(photo: Robbi Weldon (left) and her pilot Lynn Bessette celebrate gold at London 2012)
OTTAWA – Cycling Canada announced Monday that visually impaired rider and Paralympic champion Robbi Weldon of Thunder Bay, Ont. will be one of five new inductees into the Canadian Cycling Hall of Fame.
The ceremony is scheduled for next Saturday at the Chateau Bromont in Quebec’s Eastern Townships. According to the Cycling Canada website, Weldon is only the second Para cyclist to be inducted. The other is the late Gary Longhi in 2017.
The Canadian Cycling Hall of Fame was created in 2015 to recognize outstanding achievement and contribution to the sport of cycling by both athletes and builders. With this induction, the Hall of Fame will count 27 members, including 22 athletes and five builders.
The highlight of Weldon’s career was a gold medal performance with pilot Lyne Bessette in the visually impaired women’s 80-kilometre road race at the 2012 Paralympic Games in London. A big story in London was Weldon bringing her two young children to the Games so they could be inspired by the experience.
At the age of 15, Weldon was diagnosed with Stargardt Disease, a genetic form of macular degeneration affecting central vision. At Mohawk College in Brantford, Ont., she was introduced to two sports for the visually impaired: goalball and powerlifting and went on to set national and world records in the squat, bench press and deadlift in 1995-96.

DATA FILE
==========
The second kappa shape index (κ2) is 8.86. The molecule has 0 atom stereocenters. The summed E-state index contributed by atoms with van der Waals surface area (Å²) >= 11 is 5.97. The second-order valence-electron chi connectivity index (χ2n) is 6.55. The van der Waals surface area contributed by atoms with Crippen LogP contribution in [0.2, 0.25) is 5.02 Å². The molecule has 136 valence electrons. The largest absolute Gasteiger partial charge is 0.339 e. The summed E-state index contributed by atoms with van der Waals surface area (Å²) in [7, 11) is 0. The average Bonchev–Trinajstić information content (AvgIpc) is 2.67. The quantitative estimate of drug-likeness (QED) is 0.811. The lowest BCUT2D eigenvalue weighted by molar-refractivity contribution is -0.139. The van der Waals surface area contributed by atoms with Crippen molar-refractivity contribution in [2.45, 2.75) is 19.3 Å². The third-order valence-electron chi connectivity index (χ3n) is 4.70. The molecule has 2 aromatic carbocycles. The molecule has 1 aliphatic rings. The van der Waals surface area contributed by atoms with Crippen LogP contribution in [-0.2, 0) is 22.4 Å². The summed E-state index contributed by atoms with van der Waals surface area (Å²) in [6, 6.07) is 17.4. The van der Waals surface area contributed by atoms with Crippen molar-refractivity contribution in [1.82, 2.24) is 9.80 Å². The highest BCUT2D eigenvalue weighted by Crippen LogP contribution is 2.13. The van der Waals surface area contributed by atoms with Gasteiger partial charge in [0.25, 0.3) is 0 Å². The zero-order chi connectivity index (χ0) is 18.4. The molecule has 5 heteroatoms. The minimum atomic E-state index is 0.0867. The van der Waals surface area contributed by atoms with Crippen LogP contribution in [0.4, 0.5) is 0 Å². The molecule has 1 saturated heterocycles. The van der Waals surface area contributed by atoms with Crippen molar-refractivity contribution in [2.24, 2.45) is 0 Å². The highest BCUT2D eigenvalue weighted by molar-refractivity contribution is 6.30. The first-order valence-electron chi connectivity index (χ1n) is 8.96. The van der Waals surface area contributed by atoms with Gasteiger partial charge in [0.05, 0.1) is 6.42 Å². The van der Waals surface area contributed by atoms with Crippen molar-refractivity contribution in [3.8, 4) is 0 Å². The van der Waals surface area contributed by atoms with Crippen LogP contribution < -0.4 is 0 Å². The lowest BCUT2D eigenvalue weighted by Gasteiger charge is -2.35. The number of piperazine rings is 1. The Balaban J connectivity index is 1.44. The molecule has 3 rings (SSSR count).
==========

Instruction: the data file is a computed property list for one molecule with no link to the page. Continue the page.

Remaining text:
Before her diagnosis she was already an active participant in numerous sports. Weldon first started out on downhill skis at age three. After many years of alpine racing and then ski instructing, she decided to take on a new challenge in 2002 with Para nordic skiing.
On the trails she competed at both the 2010 Paralympic Winter Games in Vancouver and the 2014 Games in Sochi. For Sochi, she had a major setback in her preparations in August 2013. During a Para cycling World Cup training session in Matane, Que., Weldon and her cycling pilot at the time, Emilie Roy, were hit by a car.
Weldon broke her collarbone, shoulder blade and fifth vertebrae in the accident, which left her bedridden for five months. She said both she and Roy were lucky to survive the crash. Despite her clavicle not fully healed she competed in Sochi and underwent surgery later that year.
On the cycling side, it was after competing at Vancouver 2010 that she followed up on an invitation from a national cycling coach to try out for the tandem cycling team.
It was on wheels that she enjoyed her biggest successes. At the 2011 Parapan American Games in Guadalajara, Mexico, Weldon and Bessette won gold in all four tandem cycling events and were named Canada’s flag bearers for the Closing Ceremony.
She added to her medal haul at the Toronto 2015 Parapan American Games, with a silver medal in the time trial with Audrey Lemieux and concluded her brilliant career with two more top-10 finishes at the 2016 Paralympic Games in Rio.